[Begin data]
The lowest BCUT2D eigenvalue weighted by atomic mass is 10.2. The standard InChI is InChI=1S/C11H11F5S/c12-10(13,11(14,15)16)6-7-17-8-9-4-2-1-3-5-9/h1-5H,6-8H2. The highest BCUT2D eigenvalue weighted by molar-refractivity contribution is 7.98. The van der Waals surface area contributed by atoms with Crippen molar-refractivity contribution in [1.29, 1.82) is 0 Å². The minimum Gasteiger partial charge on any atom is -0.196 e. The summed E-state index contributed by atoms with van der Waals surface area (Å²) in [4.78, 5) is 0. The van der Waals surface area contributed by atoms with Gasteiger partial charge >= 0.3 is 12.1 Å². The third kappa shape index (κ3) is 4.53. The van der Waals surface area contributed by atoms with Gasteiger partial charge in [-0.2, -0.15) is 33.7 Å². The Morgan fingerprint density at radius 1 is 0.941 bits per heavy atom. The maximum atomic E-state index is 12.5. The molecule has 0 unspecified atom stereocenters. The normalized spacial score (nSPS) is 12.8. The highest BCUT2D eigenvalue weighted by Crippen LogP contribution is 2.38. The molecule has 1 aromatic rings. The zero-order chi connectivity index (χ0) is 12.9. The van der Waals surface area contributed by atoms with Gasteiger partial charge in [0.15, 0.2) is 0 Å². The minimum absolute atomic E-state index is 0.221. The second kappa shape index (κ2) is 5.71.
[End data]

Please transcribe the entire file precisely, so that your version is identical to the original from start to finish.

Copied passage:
The lowest BCUT2D eigenvalue weighted by atomic mass is 10.2. The standard InChI is InChI=1S/C11H11F5S/c12-10(13,11(14,15)16)6-7-17-8-9-4-2-1-3-5-9/h1-5H,6-8H2. The highest BCUT2D eigenvalue weighted by molar-refractivity contribution is 7.98. The van der Waals surface area contributed by atoms with Crippen molar-refractivity contribution in [1.29, 1.82) is 0 Å². The minimum Gasteiger partial charge on any atom is -0.196 e. The summed E-state index contributed by atoms with van der Waals surface area (Å²) in [4.78, 5) is 0. The van der Waals surface area contributed by atoms with Gasteiger partial charge >= 0.3 is 12.1 Å². The third kappa shape index (κ3) is 4.53. The van der Waals surface area contributed by atoms with Gasteiger partial charge in [-0.2, -0.15) is 33.7 Å². The Morgan fingerprint density at radius 1 is 0.941 bits per heavy atom. The maximum atomic E-state index is 12.5. The molecule has 0 unspecified atom stereocenters. The normalized spacial score (nSPS) is 12.8. The highest BCUT2D eigenvalue weighted by Crippen LogP contribution is 2.38. The molecule has 1 aromatic rings. The zero-order chi connectivity index (χ0) is 12.9. The van der Waals surface area contributed by atoms with Gasteiger partial charge in [0.15, 0.2) is 0 Å². The minimum absolute atomic E-state index is 0.221. The second kappa shape index (κ2) is 5.71.